Although high gas prices have been felt by essential services, such as C-Tran, American Medical Response and Clark Public Utilities, the cost increases have not been transferred to their users.
In the case of C-Tran, ride fares are actually lower than they were a year ago, and the agency has no plans to adjust them at this time. For AMR, the rising gas prices mean pushing back buying new vehicles and similar costs.
“Like everyone else right now, we don’t have any other choice but to buy the fuel we need,” said Dameon Pesanti, spokesman for Clark Public Utilities. “However, we are doing everything we can to conserve fuel when possible.”
Gas and diesel prices, although falling, are still nearly $1.50 per gallon higher in Vancouver than they were a year ago. Regular gas is currently at $5.12, up from $3.80 last year, and diesel is at $6.20, up from $3.67. Washington, at $5.10 a gallon, has the sixth highest gas prices in the nation. Oregon, at $5.15, ranks fourth.
From January to June, C-Tran has spent nearly $300,000 more than it budgeted on gas for the 106 fixed-route buses it operates. These price increases haven’t been passed along to commuters via price increase or service reduction, however.
C-Tran temporarily reduced prices for the entirety of 2022, with local fares being cut by nearly 50 percent, from $1.80 to $1 for adults and 90 cents to 50 cents for honored citizen/youth and express fares to Portland reduced from $3.85 to $2.50. Regional fares stayed the same.
In the same period, ridership has increased by 17.6 percent, from approximately 10,745 to approximately 12,635 people.
“We don’t have specific information that the increases are related to fuel prices. However, there are clear jumps on average daily ridership, which may also be attributable to people returning to in-person work and activities,” a spokesperson for C-Tran said in an email to The Columbian.
AMR operates a bulk of the ambulances in Clark County, and it hasn’t seen a major effect.
Although the high gas and diesel prices have affected its bottom line, they have not changed its level of service, said Rocco Ronacardi, AMR regional director for Southwest Washington.
“If we’re increasing our costs in fuel, maybe we’re not going out and buying brand new equipment this month,” Ronacardi said.
Ronacardi said that capital purchases, such as new vehicles and building costs, are most likely to be pushed off because of the gas price increases.
“We don’t offset our costs with medical supplies because those are absolutely things we need to have, employees need to be paid, benefits need to be paid, so it’s only on the things that we know we can push off without having an impact on local operations,” Ronacardi added.
AMR consumes around 50,000 gallons a month in Clark County. It has a contract with the city of Vancouver that requires a certain level of service regardless of fuel price fluctuations.
For the month of July, Clark Public Utilities’ fleet fuel budget is about $62,000 over, according to Pesanti.
“That puts us about double of our monthly budget of $41,000,” Pesanti wrote in an email to The Columbian, noting that the cost includes all petroleum products, such as engine oil.
As a critical service provider, Clark Public Utilities has a responsibility to serve its customers and make sure its utility is running to the best of its abilities.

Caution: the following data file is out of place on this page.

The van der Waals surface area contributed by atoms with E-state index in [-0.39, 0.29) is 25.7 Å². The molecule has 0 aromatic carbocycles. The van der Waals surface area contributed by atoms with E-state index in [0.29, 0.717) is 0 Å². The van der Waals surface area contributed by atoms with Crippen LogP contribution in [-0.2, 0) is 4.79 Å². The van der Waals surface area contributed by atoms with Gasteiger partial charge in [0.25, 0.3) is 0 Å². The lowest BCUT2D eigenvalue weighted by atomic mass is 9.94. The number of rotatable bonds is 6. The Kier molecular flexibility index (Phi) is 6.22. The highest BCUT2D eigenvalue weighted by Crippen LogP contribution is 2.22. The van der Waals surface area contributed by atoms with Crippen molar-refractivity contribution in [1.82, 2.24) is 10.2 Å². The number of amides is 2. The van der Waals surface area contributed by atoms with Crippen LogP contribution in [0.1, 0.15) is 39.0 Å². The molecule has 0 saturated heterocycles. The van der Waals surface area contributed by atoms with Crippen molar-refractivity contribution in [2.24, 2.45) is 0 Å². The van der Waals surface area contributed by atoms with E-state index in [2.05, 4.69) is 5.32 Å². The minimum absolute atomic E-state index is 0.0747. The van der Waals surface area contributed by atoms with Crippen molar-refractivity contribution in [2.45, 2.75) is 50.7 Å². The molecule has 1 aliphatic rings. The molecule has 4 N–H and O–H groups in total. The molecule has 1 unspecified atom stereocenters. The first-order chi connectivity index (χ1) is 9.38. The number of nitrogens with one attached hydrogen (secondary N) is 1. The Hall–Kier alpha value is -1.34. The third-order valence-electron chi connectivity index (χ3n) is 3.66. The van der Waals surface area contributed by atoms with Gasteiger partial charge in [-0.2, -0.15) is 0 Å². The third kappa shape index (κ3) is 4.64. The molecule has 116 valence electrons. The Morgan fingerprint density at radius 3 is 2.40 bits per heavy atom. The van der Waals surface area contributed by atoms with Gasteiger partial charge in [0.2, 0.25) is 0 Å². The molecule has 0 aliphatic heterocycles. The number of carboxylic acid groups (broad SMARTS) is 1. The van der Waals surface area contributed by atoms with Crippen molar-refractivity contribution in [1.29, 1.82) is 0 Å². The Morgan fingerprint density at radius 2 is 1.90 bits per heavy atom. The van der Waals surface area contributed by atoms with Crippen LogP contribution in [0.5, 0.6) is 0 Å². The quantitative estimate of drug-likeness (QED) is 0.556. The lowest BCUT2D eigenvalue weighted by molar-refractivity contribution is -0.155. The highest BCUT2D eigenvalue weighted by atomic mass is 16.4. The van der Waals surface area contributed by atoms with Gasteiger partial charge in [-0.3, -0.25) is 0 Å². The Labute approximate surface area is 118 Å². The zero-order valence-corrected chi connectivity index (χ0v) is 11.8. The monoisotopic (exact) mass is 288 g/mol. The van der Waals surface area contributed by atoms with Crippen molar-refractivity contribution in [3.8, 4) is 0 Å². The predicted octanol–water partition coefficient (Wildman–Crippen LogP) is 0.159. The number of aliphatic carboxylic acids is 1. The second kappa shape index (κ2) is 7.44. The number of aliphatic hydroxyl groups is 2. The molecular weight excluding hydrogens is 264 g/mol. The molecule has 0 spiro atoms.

Several years ago, Clark Public Utilities began purchasing hybrid and electric vehicles, and using idle mitigation equipment on its trucks to reduce fuel waste.
“The entire utility also sets our annual budgets very conservatively so we’re well prepared to adapt to unusual circumstances as they arise, such as this one,” Pesanti wrote.
Why prices are high
The biggest drivers of the high gas prices are the war in Ukraine, along with the COVID-19 pandemic, according to AAA Director of Government and Public Affairs Marie Dodds.
“Even one would have still wreaked havoc,” Dodds said. “It really has been a perfect storm and that’s why we’ve seen such elevated prices.”
Russia, the third biggest global producer of oil, accounts for 11 percent of the world’s supply.
Although the United States does not import much oil from Russia, many European nations do and with the sanctions they placed on Russia, there is a lower supply while demand is still high, causing the price to go up, Dodds said.
Crude oil is the main ingredient in gas and diesel, so pump prices are highly affected by global crude oil prices.
Summer is also a time of travel, and people are itching to get out after a COVID-stricken two years. Although many are traveling like COVID is a thing of the past, it continues to have a real impact on supply chains.
“Every day we see another story about supply chain issues and labor shortages,” Dodds said. “The oil industry has been impacted by that, as well.”
Although prices at the pump have been declining nationally each of the last six weeks, Dodds said that future prospects are unclear because of the volatility of the war in Ukraine and COVID-19.
“Normally, if you have something like a pipeline outage or a refinery goes down … you can make educated guesses about when things will be repaired, when personnel will be returned, and when things will get back to normal,” she said. “The situation involving Russia and Ukraine … continues to be a major driver of higher crude oil prices.”
This story was made possible by Community Funded Journalism, a project from The Columbian and the Local Media Foundation. Top donors include the Ed and Dollie Lynch Fund, Patricia, David and Jacob Nierenberg, Connie and Lee Kearney, Steve and Jan Oliva and the Mason E. Nolan Charitable Fund. The Columbian controls all content. For more information, visit columbian.com/cfj.